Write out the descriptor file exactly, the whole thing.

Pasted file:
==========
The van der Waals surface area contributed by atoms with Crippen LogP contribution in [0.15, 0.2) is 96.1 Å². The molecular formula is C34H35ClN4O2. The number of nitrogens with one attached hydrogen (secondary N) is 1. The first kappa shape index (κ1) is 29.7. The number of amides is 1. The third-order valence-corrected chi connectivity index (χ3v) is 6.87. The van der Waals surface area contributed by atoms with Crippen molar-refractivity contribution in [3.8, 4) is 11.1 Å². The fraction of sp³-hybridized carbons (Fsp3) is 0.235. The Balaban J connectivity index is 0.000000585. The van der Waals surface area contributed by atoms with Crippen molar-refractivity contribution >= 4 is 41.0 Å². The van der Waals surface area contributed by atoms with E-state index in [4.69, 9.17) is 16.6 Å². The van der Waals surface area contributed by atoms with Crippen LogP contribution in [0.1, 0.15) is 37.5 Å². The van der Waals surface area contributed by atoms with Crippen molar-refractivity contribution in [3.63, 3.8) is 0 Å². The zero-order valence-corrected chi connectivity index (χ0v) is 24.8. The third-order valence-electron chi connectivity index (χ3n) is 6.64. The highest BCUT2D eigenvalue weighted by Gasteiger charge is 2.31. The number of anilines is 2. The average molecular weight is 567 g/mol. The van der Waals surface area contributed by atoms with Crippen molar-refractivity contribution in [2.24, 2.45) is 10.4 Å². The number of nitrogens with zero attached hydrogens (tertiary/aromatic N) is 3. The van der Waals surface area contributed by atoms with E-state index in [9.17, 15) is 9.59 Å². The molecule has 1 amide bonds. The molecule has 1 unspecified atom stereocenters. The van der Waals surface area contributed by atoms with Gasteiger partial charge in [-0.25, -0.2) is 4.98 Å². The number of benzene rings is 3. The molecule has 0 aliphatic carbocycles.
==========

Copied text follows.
The van der Waals surface area contributed by atoms with Crippen LogP contribution in [0.15, 0.2) is 96.1 Å². The molecular formula is C34H35ClN4O2. The number of nitrogens with one attached hydrogen (secondary N) is 1. The first kappa shape index (κ1) is 29.7. The number of amides is 1. The third-order valence-corrected chi connectivity index (χ3v) is 6.87. The van der Waals surface area contributed by atoms with Crippen molar-refractivity contribution in [3.8, 4) is 11.1 Å². The fraction of sp³-hybridized carbons (Fsp3) is 0.235. The Balaban J connectivity index is 0.000000585. The van der Waals surface area contributed by atoms with Crippen molar-refractivity contribution >= 4 is 41.0 Å². The van der Waals surface area contributed by atoms with E-state index in [4.69, 9.17) is 16.6 Å². The van der Waals surface area contributed by atoms with Crippen LogP contribution in [0.1, 0.15) is 37.5 Å². The van der Waals surface area contributed by atoms with Crippen molar-refractivity contribution in [3.63, 3.8) is 0 Å². The zero-order valence-corrected chi connectivity index (χ0v) is 24.8. The third-order valence-electron chi connectivity index (χ3n) is 6.64. The highest BCUT2D eigenvalue weighted by Gasteiger charge is 2.31. The number of anilines is 2. The average molecular weight is 567 g/mol. The van der Waals surface area contributed by atoms with Crippen molar-refractivity contribution in [2.24, 2.45) is 10.4 Å². The number of nitrogens with zero attached hydrogens (tertiary/aromatic N) is 3. The van der Waals surface area contributed by atoms with E-state index in [9.17, 15) is 9.59 Å². The molecule has 1 amide bonds. The molecule has 1 unspecified atom stereocenters. The van der Waals surface area contributed by atoms with Gasteiger partial charge in [-0.25, -0.2) is 4.98 Å². The number of benzene rings is 3. The molecule has 0 aliphatic carbocycles.